I finally left the government a few years later and started working for a non-profit that worked internationally. I loved my work there and I learned a lot, but I still kept feeling like there was something missing. I took as many leadership and community-building courses as I could, and I talked to a lot of experts and teachers, but nothing helped me tap into the longing that I’d felt when I’d first discovered The Circle Way. To be honest, I still had such a vague sense of what it was and how much it would change my work that I never worked up the courage to ask for funding or time off to attend a training session.
I didn’t fully understand it, but I knew I wanted deeper relationships, more meaningful conversations, and more intentional collaboration and nothing else satisfied that craving.
In October 2010, I quit my non-profit job and launched my own business. Three weeks after leaving my job, and ten years after setting an intention to study with her, I traveled to Ontario to attend my first circle workshop with Christina Baldwin. It was as life-changing as I’d hoped it would be. The first thing I told Christina, in our opening circle, was that her words had lit a candle in the darkness for me ten years earlier. Her eyes filled with tears.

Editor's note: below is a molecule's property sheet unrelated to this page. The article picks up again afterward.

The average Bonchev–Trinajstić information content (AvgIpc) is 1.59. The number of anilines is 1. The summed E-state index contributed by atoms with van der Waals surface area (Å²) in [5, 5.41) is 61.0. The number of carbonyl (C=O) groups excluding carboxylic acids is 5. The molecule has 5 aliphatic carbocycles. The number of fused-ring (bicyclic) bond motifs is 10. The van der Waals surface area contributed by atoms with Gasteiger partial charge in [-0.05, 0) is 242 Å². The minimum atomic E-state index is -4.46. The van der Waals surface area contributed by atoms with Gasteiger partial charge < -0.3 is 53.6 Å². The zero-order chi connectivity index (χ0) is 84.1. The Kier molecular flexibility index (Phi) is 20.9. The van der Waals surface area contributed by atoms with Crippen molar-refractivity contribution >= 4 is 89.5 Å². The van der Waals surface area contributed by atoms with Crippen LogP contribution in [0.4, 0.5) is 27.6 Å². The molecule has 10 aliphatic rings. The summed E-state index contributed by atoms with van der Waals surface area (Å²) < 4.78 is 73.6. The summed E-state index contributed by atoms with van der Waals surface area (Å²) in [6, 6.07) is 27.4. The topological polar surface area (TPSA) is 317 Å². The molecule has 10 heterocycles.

The workshop was so powerful for me that I felt like I was always either trembling or on the verge of tears. There’s something about satisfying a ten year longing (and an even more ancient ache) that can’t easily be put into words.